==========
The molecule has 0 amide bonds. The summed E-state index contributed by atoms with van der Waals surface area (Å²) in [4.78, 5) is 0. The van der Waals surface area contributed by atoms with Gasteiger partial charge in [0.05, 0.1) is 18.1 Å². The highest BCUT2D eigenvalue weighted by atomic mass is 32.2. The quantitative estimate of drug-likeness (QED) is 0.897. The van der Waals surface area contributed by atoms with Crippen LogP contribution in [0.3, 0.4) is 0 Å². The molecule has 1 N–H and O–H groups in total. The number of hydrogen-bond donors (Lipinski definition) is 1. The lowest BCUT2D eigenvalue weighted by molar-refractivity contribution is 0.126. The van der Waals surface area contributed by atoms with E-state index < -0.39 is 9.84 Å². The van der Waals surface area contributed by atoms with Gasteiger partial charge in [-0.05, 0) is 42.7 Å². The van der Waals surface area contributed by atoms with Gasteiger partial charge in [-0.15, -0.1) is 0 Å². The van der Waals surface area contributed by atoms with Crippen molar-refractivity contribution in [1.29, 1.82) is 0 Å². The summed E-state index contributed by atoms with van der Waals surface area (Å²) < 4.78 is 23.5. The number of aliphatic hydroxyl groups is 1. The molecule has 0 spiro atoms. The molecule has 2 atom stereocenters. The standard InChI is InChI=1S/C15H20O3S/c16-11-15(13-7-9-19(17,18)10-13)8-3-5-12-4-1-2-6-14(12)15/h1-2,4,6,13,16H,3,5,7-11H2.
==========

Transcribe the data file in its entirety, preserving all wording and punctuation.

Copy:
The molecule has 0 amide bonds. The summed E-state index contributed by atoms with van der Waals surface area (Å²) in [4.78, 5) is 0. The van der Waals surface area contributed by atoms with Gasteiger partial charge in [0.05, 0.1) is 18.1 Å². The highest BCUT2D eigenvalue weighted by atomic mass is 32.2. The quantitative estimate of drug-likeness (QED) is 0.897. The van der Waals surface area contributed by atoms with Crippen LogP contribution in [0.3, 0.4) is 0 Å². The molecule has 1 N–H and O–H groups in total. The number of hydrogen-bond donors (Lipinski definition) is 1. The lowest BCUT2D eigenvalue weighted by molar-refractivity contribution is 0.126. The van der Waals surface area contributed by atoms with E-state index < -0.39 is 9.84 Å². The van der Waals surface area contributed by atoms with Gasteiger partial charge in [-0.05, 0) is 42.7 Å². The van der Waals surface area contributed by atoms with Gasteiger partial charge in [-0.15, -0.1) is 0 Å². The van der Waals surface area contributed by atoms with Crippen molar-refractivity contribution in [1.29, 1.82) is 0 Å². The summed E-state index contributed by atoms with van der Waals surface area (Å²) < 4.78 is 23.5. The number of aliphatic hydroxyl groups is 1. The molecule has 0 spiro atoms. The molecule has 2 atom stereocenters. The standard InChI is InChI=1S/C15H20O3S/c16-11-15(13-7-9-19(17,18)10-13)8-3-5-12-4-1-2-6-14(12)15/h1-2,4,6,13,16H,3,5,7-11H2.